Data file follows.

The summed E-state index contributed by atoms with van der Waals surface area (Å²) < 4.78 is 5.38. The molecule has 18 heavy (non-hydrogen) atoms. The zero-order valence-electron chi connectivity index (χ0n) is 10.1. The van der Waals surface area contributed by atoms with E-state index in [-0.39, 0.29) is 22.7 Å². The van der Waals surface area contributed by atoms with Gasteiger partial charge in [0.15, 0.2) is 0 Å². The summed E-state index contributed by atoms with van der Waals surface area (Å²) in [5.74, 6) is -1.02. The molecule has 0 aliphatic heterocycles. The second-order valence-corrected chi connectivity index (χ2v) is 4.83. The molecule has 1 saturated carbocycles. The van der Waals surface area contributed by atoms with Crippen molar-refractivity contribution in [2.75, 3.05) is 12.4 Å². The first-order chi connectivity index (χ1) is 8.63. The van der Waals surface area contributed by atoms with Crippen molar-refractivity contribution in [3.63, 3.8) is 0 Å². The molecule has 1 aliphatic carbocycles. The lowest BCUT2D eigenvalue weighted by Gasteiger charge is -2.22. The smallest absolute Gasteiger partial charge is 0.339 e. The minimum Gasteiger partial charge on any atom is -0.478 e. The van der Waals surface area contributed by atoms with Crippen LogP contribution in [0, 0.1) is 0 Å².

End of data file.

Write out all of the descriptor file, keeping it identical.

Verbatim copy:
The summed E-state index contributed by atoms with van der Waals surface area (Å²) < 4.78 is 5.38. The molecule has 18 heavy (non-hydrogen) atoms. The zero-order valence-electron chi connectivity index (χ0n) is 10.1. The van der Waals surface area contributed by atoms with E-state index in [-0.39, 0.29) is 22.7 Å². The van der Waals surface area contributed by atoms with Gasteiger partial charge in [0.15, 0.2) is 0 Å². The summed E-state index contributed by atoms with van der Waals surface area (Å²) in [5.74, 6) is -1.02. The molecule has 0 aliphatic heterocycles. The second-order valence-corrected chi connectivity index (χ2v) is 4.83. The molecule has 1 saturated carbocycles. The van der Waals surface area contributed by atoms with Crippen molar-refractivity contribution in [2.75, 3.05) is 12.4 Å². The first-order chi connectivity index (χ1) is 8.63. The van der Waals surface area contributed by atoms with Crippen molar-refractivity contribution in [3.63, 3.8) is 0 Å². The molecule has 1 aliphatic carbocycles. The lowest BCUT2D eigenvalue weighted by Gasteiger charge is -2.22. The smallest absolute Gasteiger partial charge is 0.339 e. The minimum Gasteiger partial charge on any atom is -0.478 e. The van der Waals surface area contributed by atoms with Crippen LogP contribution in [0, 0.1) is 0 Å².